Yes, your honour, I know I said we would reduce our emissions but they offered me money; there was nothing that I could do.

        Seriously, are there any national plans to reduce emissions or are we just sorta, kinda hoping?

        1. We’re just sorta, kinda hoping no one will notice what we’re doing. And the aviation industry isn’t even part of “our” emissions … they manage to be slip between the cracks between countries. So, your honour, the increasing carbon emissions of the aviation industry has nothing to do with the tourism-promoting activities of my government at all.

        2. As alternatives to air travel are often impractical, wouldn’t mandatory carbon offsetting for airlines be the way to go? It’s not a huge expense and probably just something we have to suck up and pay for sustainability.

        3. Getting countries to agree is the problem. Europe decided to have an arrival tax; the US put paid to that.

      2. I think this is one of the reasons the aviation industry is taking such an interest in biofuels. Irrespective of what happens with climate change targets, it’s quite logical to think that demand for land transport fuels will fall dramatically at some stage as EV technology improves.

        This will make the extraction and refining of fuel much more expensive, which would drive up the costs of jet fuel.

      3. Modern airships can run on clean fuel (even solar power). They’re faster than sea-ships for cargo. As for passenger travel, we’re talking maybe 12 hours to get across the Tasman; better than nothing if there really was a massive shortage of jet fuel.

        BTW, if any replies say something dumb about the Hindenburg, my humble curse: may you be trapped in a room with mfwic and The Real Matthew for 12 hours.

        1. How many of these airships are required just to replace a single sea going container ship?

    2. Emissions and aviation/ tourism is a tricky one. And the tourism industry will have to face up to it sooner or later. GA doesn’t cover the topic that often, but I’ve done a couple of posts here and For me, international flights are definitely my biggest source of (transport) emissions.

      I had more to say but will have to come back to it…

  2. World of mouth is the most important. We don’t want to tourism NZ to advertise hype but under deliver.

    New Zealand is a distant country and people buy expensive air ticket to come here. Therefore our target market is top tier travellers.

    It is fine to charge more money, however we have to delivery a top class experience.

    We should build more high quality hotels than a lot of cheap budget motels.
    Same for our attractions, we should focus on quality than quantity.

    1. I think that you are right to some extent Kelvin. We definitely don’t need the “freedom” travellers whom it seems are just here for a free ride, essentially taking advantage of our good nature as they defecate their way around the countryside.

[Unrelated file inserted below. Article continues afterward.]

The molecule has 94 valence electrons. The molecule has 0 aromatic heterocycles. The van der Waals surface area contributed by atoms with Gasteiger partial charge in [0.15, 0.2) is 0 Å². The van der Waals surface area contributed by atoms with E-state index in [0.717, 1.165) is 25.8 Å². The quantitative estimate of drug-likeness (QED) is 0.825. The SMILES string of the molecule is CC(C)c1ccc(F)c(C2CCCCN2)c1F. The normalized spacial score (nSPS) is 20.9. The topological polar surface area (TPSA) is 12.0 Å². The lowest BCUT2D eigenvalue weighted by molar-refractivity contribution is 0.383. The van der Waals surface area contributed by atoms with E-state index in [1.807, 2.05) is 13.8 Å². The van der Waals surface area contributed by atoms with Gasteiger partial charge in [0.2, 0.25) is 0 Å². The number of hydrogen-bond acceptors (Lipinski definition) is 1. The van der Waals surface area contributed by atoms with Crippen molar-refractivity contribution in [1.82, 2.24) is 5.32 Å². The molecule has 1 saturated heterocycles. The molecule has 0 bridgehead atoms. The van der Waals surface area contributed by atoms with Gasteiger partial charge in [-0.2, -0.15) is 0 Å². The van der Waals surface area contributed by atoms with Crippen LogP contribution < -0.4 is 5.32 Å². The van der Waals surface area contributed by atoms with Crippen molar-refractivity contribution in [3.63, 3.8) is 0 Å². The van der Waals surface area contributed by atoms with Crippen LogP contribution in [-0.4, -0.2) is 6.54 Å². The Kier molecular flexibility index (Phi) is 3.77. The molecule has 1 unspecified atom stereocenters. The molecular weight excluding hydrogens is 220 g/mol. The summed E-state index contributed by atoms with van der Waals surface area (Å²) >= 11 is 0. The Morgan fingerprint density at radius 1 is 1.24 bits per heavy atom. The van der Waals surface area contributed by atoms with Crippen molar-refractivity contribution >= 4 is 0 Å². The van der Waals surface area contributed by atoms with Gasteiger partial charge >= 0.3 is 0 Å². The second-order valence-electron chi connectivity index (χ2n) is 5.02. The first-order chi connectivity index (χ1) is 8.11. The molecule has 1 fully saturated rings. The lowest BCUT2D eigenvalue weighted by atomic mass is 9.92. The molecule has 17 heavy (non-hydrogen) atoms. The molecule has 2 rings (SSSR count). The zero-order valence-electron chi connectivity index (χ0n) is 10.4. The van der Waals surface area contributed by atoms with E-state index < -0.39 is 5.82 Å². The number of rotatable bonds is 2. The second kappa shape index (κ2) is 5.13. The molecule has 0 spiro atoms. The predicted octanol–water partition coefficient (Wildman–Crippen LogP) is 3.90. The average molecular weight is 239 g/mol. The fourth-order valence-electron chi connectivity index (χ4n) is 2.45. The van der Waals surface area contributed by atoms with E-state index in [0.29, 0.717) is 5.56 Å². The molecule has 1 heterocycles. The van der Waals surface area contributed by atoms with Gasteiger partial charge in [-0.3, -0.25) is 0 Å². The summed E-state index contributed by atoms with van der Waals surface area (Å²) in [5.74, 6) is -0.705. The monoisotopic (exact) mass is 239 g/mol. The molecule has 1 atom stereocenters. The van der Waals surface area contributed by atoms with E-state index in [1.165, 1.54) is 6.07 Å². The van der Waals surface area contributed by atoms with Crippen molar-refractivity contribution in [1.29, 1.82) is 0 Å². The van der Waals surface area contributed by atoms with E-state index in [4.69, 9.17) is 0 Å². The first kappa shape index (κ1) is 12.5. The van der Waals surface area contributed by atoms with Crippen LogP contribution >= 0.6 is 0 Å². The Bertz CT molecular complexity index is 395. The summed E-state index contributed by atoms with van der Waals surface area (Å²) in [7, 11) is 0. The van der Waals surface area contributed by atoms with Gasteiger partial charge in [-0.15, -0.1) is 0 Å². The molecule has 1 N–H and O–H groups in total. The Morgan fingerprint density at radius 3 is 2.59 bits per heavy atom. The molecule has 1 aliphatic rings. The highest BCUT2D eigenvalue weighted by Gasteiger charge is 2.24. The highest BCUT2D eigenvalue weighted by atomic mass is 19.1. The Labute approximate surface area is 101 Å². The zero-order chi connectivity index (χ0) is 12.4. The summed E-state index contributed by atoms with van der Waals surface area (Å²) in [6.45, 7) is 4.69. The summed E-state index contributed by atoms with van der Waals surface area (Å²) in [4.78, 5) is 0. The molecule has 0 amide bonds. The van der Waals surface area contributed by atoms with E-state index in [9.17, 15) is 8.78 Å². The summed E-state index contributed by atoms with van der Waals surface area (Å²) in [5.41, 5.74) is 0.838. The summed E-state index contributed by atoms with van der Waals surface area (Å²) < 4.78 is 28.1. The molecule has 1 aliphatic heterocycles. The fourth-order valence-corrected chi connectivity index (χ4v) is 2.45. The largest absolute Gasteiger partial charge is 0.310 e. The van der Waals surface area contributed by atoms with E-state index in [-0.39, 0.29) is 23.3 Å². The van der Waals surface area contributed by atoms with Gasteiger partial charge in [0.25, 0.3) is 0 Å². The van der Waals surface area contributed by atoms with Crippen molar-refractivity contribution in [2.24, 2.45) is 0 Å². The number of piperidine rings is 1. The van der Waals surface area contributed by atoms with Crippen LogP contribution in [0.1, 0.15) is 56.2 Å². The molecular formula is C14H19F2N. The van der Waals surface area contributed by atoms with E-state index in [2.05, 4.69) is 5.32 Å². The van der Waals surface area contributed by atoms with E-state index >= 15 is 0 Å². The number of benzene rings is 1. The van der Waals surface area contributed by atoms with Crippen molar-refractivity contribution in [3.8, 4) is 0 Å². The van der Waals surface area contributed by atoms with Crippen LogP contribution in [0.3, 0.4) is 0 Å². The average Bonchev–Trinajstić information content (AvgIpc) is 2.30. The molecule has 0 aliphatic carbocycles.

3. With perhaps every other industry, value-added production is the way to go.

    With international travel it’s a bit more complicated. Anyone using international air travel is using the world’s capital asset of fossil fuel for their own benefit. Do we want the people using that fossil fuel to be boomers who are nicely settled into their value system? They are the demographic requiring the classy hotels. Or do we want the people using the fossil fuel to be young people exploring the world, questioning the beliefs of the culture they grew up in, and taking back ideas to build a “Greater [insert city name here]”? These young people don’t use the classy hotels – they use backpackers, they use the Workaway and WWOOFing schemes.

    In addition to the fossil fuel use, the tourism industry has a high percentage of casual jobs, under-the-living-wage jobs, and under-the-table jobs. Its not really benefitting NZ as a whole, just certain players.

    Those players should be contributing to the maintenance of the natural ecological base of the country, as this is what is drawing the tourists. Instead, the government is decreasing the care of the natural environment, cutting DOC funding, resulting in the loss of ranger jobs and underfunding of conservation programmes. Probably you agree with this, Kelvin, when you say:

    “Same for our attractions, we should focus on quality than quantity.”

    International boomer tourists have one advantage though: their presence might embarrass our regional bus providers into providing better facilities.

    1. Not sure I agree the tourism just benefits certain players. If we were to remove tourism completely I think we would all feel the effects, there would be less tax revenue meaning services would have to be reduced, while many people would loose jobs creating a bigger burden on the welfare system. We would also likely loose many inter-city bus services.

      It’s pretty standard for not everyone to benefit directly from an industry, it’s the same for farming, fishing, timber and mining. It’s a bit more challenging targeting tourist businesses to cover the costs of tourism as many of the them straddle multiple industries. For example motels are in the tourist industry but also benefit from business and domestic travellers.